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Old 06-10-2024, 06:28 PM
  #24  
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Originally Posted by MinRest
Well, the union needs to use factual metrics to support its claims. If pilot training was a problem there would be a trackable metric associated with it. Real talk, management has a case against NJASAP here. You can't just say new hires are dangerous without something to show for it. Are failure rates through the roof? Is there an increase in accidents and incidents? Are there a bunch of near misses? The pilot group's actions don't match up with the union's message. The metal keeps moving and the pilot group would be considered content based on their actions. You can get people *****ing on a forum all day long but what does the operation look like? The metal kept moving and pilots kept extending and solving all the company's problems. It would appear that NJASAP was using hyperbole to hurt the company's reputation, which is exactly why they sued. I really hate to see this and I think this will further separate the pilot group from management which is really unfortunate post contract approval.

Clearly, there is a disconnect somewhere if management, NJASAP, and the pilot group's behavior is NEVER in unison.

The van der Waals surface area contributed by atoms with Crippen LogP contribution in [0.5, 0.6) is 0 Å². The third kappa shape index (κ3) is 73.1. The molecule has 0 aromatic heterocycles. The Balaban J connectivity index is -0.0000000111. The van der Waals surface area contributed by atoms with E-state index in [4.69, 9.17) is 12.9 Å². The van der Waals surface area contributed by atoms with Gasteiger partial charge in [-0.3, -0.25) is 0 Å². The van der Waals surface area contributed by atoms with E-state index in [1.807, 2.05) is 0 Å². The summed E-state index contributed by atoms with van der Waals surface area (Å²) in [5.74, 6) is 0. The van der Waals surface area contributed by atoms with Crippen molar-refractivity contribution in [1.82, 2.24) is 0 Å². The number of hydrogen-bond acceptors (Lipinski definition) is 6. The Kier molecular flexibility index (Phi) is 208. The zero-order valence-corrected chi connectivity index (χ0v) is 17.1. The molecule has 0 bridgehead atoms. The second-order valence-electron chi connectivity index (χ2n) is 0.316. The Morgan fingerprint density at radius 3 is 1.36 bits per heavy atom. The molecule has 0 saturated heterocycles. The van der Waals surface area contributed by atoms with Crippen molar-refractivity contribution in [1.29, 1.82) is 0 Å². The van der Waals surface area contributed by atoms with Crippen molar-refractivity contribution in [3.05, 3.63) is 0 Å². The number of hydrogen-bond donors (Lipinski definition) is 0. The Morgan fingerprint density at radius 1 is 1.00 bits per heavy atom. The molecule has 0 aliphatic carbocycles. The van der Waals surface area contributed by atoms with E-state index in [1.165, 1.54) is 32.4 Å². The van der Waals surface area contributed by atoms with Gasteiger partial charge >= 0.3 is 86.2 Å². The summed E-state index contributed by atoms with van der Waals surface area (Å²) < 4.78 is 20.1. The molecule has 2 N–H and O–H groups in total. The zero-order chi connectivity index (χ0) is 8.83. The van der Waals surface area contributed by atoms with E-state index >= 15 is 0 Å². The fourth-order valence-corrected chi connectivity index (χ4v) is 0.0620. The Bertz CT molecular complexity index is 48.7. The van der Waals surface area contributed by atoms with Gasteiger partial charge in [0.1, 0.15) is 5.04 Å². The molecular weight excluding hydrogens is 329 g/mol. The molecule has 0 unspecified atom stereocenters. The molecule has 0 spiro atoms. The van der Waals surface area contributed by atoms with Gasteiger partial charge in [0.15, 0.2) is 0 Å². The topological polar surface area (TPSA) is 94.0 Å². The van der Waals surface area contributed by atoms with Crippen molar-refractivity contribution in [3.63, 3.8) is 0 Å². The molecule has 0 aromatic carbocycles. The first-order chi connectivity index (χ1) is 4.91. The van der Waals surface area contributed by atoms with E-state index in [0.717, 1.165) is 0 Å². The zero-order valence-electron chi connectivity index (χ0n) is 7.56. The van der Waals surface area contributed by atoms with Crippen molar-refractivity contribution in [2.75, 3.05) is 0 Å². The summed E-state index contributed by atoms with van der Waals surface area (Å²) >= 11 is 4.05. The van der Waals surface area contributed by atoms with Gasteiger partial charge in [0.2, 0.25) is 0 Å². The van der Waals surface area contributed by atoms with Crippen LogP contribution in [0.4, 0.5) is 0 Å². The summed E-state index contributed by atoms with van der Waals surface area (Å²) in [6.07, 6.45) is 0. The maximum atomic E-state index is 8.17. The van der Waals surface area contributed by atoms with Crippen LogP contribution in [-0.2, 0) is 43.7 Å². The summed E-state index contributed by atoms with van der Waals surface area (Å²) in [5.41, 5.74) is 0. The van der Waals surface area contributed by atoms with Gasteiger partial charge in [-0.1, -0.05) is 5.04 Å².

I don't remember the exact wording of the ads, but I don't believe they ever said that the low time pilots were dangerous. It may have been implied, but leadership claims that the union lawyers vetted all the wording to ensure that it wasn't a lie. Even if it was a hyperbole, the union did not publish lies. I also believe there are metrics about training issues. Those metrics will show that there are training issues for all experience levels and at least some in union leadership have said that the numbers do show that lower time pilots are having a harder time with the training. Any which way it is spun, it is all info the company should want to put a lid on and not bring out in court. The company wants to squash all this info and keep it from ever seeing the light of day. Personally, I hope the union throws a soft ball ad or two at the company advertising the lawsuit (the opposite of what the company is trying to accomplish) and maybe promising to keep the owners updated on the specifics. That is something that may get them to drop the lawsuit since it will just make matters worse for them.